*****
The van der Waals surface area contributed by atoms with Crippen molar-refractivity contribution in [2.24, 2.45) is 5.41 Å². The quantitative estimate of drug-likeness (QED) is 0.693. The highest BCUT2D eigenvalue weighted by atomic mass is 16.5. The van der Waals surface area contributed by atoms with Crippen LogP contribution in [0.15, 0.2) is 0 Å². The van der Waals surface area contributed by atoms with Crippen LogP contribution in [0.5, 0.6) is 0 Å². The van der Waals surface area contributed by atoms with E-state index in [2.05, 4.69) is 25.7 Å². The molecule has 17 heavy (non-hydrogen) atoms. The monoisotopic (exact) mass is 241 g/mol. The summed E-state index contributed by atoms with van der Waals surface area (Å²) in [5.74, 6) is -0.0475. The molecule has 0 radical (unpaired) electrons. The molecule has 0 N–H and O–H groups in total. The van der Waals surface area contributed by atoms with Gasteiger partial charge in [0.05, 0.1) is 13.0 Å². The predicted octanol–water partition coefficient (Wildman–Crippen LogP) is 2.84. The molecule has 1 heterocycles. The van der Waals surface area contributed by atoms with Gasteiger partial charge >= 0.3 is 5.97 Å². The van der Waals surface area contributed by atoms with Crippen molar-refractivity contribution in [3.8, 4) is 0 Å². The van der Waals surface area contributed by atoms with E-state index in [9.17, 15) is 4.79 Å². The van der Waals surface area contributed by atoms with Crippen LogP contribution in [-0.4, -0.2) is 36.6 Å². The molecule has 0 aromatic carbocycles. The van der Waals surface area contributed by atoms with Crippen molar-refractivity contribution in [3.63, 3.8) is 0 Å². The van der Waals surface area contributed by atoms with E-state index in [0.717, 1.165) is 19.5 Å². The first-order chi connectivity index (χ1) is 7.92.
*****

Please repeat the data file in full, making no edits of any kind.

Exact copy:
The van der Waals surface area contributed by atoms with Crippen molar-refractivity contribution in [2.24, 2.45) is 5.41 Å². The quantitative estimate of drug-likeness (QED) is 0.693. The highest BCUT2D eigenvalue weighted by atomic mass is 16.5. The van der Waals surface area contributed by atoms with Crippen LogP contribution in [0.15, 0.2) is 0 Å². The van der Waals surface area contributed by atoms with Crippen LogP contribution in [0.5, 0.6) is 0 Å². The van der Waals surface area contributed by atoms with E-state index in [2.05, 4.69) is 25.7 Å². The molecule has 17 heavy (non-hydrogen) atoms. The monoisotopic (exact) mass is 241 g/mol. The summed E-state index contributed by atoms with van der Waals surface area (Å²) in [5.74, 6) is -0.0475. The molecule has 0 radical (unpaired) electrons. The molecule has 0 N–H and O–H groups in total. The van der Waals surface area contributed by atoms with Gasteiger partial charge in [0.05, 0.1) is 13.0 Å². The predicted octanol–water partition coefficient (Wildman–Crippen LogP) is 2.84. The molecule has 1 heterocycles. The van der Waals surface area contributed by atoms with Gasteiger partial charge >= 0.3 is 5.97 Å². The van der Waals surface area contributed by atoms with Crippen molar-refractivity contribution in [3.8, 4) is 0 Å². The van der Waals surface area contributed by atoms with E-state index in [9.17, 15) is 4.79 Å². The van der Waals surface area contributed by atoms with Crippen LogP contribution in [-0.4, -0.2) is 36.6 Å². The molecule has 0 aromatic carbocycles. The van der Waals surface area contributed by atoms with Crippen molar-refractivity contribution in [3.63, 3.8) is 0 Å². The van der Waals surface area contributed by atoms with E-state index in [0.717, 1.165) is 19.5 Å². The first-order chi connectivity index (χ1) is 7.92.